Smallholder Household Maize Production and Marketing Behavior in Zambia: Implications for Policy

CSO/MACO nationally-representative rural surveys provide important insights on smallholder crop marketing behavior from the 2001 and 2004 harvests. Only about 25 percent of smallholder farmers in Zambia sold maize in both seasons, and about 15-20 percent of smallholders sold fresh horticulture as well as groundnuts, with 11-13 percent selling cassava. From 6-10 percent of farmers produced and sold cotton. Overall, Zambian smallholder agriculture has become more diversified over the past decade, with maize, cassava, groundnuts, cotton, horticultural crops, and animal products all becoming important sources of cash revenue as well as production for home consumption (except, of course, cotton). Importantly in both seasons studied, horticulture crop sales are roughly equivalent to the value of maize sales nationwide There is substantial variation in farm income and off-farm income across small farm households, owing to disparities in landholding size, other productive assets, and variables affecting access to markets. Two percent of all smallholder farms nationwide accounted for over 40% of all the maize sold by smallholder households in Zambia in 2000/01 and 2003/04. This same two percent of smallholder households also accounted for about 17% and 20% of the total value of all crop sales of the smallholder sector. Poverty reduction policy options are severely constrained by these production and marketing patterns especially if operating though programs that raise market prices for sellers and buyers.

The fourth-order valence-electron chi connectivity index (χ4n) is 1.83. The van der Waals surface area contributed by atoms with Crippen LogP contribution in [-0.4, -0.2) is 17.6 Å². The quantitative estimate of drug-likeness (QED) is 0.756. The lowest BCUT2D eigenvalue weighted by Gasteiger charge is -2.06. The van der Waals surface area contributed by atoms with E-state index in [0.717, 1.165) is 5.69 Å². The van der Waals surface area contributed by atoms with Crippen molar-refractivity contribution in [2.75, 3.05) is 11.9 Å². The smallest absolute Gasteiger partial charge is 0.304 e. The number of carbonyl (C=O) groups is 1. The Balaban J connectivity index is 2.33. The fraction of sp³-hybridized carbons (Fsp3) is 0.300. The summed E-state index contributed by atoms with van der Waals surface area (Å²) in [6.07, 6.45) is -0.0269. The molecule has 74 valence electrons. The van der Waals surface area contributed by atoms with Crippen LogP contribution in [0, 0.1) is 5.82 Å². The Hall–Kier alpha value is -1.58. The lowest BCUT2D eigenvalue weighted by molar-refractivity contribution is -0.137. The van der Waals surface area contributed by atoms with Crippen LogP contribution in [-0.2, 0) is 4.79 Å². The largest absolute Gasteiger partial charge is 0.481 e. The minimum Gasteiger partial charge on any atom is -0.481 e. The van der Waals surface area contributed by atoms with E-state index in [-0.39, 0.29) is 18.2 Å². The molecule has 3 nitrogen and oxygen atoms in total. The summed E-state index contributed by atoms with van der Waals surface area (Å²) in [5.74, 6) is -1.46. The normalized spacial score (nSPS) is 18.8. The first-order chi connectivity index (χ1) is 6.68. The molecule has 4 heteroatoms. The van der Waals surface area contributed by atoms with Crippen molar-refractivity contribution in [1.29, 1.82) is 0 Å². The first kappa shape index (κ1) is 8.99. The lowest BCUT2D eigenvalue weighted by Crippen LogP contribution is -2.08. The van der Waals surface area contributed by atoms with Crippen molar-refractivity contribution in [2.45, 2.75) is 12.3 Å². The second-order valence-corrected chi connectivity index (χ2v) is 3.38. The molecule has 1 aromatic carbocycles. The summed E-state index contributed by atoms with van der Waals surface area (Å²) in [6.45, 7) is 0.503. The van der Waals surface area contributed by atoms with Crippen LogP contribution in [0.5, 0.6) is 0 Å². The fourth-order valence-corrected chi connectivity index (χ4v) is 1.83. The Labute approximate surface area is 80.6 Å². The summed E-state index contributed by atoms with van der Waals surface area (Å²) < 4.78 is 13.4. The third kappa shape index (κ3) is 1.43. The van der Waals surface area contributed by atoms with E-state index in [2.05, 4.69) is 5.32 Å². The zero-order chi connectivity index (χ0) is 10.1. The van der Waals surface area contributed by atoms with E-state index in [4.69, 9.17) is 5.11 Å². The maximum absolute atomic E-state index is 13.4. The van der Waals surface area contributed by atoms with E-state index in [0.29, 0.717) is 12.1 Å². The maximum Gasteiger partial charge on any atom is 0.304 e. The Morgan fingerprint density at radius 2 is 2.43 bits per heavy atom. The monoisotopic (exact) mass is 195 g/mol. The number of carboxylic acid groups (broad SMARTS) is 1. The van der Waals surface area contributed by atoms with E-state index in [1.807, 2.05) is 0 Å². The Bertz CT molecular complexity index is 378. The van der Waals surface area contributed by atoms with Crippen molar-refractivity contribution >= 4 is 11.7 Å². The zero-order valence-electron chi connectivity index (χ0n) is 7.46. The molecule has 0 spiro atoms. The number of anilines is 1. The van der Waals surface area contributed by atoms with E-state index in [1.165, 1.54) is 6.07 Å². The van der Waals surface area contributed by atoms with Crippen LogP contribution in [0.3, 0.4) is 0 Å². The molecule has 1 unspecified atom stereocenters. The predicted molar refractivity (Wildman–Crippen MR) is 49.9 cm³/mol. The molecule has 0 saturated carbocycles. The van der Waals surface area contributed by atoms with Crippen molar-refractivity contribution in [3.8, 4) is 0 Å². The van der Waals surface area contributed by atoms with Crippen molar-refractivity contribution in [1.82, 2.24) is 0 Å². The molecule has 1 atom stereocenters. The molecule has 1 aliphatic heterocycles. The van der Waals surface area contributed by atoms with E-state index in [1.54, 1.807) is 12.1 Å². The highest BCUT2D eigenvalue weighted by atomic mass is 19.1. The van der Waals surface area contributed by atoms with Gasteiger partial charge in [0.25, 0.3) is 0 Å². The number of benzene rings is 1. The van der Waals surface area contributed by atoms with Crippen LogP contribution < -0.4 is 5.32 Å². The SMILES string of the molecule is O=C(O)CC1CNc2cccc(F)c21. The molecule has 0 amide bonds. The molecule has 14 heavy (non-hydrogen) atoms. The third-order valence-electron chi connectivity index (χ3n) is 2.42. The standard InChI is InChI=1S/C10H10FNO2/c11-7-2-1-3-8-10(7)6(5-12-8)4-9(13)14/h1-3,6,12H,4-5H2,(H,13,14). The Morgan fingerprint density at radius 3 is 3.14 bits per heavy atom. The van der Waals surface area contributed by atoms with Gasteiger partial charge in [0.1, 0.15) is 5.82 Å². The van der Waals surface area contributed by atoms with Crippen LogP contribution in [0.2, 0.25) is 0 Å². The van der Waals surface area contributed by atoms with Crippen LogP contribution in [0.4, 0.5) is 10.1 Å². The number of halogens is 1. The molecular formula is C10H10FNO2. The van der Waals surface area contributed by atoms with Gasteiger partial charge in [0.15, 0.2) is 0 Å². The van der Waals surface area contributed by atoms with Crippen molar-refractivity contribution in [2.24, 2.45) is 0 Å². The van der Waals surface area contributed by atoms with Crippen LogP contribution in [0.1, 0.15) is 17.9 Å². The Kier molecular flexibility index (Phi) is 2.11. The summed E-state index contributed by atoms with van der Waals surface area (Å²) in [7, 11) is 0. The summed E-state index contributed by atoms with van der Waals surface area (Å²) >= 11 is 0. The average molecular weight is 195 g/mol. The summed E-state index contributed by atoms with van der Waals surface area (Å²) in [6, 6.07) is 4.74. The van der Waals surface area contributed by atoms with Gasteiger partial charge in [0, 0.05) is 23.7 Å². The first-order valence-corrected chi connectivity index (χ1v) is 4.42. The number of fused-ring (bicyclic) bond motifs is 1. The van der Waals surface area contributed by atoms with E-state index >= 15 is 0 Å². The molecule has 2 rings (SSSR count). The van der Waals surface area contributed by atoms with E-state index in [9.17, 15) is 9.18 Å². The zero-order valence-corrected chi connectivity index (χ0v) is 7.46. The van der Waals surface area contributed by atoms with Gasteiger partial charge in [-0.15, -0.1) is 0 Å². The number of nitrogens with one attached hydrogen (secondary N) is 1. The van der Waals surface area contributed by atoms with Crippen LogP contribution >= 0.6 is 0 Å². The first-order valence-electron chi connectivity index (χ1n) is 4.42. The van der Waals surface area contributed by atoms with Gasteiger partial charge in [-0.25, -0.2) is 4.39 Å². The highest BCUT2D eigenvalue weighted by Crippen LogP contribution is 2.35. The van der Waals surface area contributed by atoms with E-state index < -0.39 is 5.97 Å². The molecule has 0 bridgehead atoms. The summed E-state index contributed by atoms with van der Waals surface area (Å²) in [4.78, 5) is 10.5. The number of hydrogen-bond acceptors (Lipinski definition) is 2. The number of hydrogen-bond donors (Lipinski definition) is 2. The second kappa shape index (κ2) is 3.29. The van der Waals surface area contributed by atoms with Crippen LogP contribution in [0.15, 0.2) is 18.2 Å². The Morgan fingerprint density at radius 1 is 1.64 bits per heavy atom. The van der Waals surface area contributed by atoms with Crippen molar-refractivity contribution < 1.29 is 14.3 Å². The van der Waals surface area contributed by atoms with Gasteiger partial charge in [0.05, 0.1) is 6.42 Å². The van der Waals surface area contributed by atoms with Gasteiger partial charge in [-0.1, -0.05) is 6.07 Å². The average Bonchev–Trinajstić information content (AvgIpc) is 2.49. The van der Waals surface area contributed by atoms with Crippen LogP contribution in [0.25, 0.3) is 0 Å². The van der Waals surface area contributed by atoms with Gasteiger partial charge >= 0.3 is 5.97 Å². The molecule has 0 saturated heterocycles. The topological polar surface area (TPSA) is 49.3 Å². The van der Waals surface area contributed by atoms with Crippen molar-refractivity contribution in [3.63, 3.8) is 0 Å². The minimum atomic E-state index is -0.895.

Issue Date:
2007
Publication Type:
Report
PURL Identifier:
http://purl.umn.edu/54626
Total Pages:
6
JEL Codes:
Q20
Series Statement:
Food Security Research Project- Zambia, Policy Synthesis
20




 Record created 2017-04-01, last modified 2017-08-25

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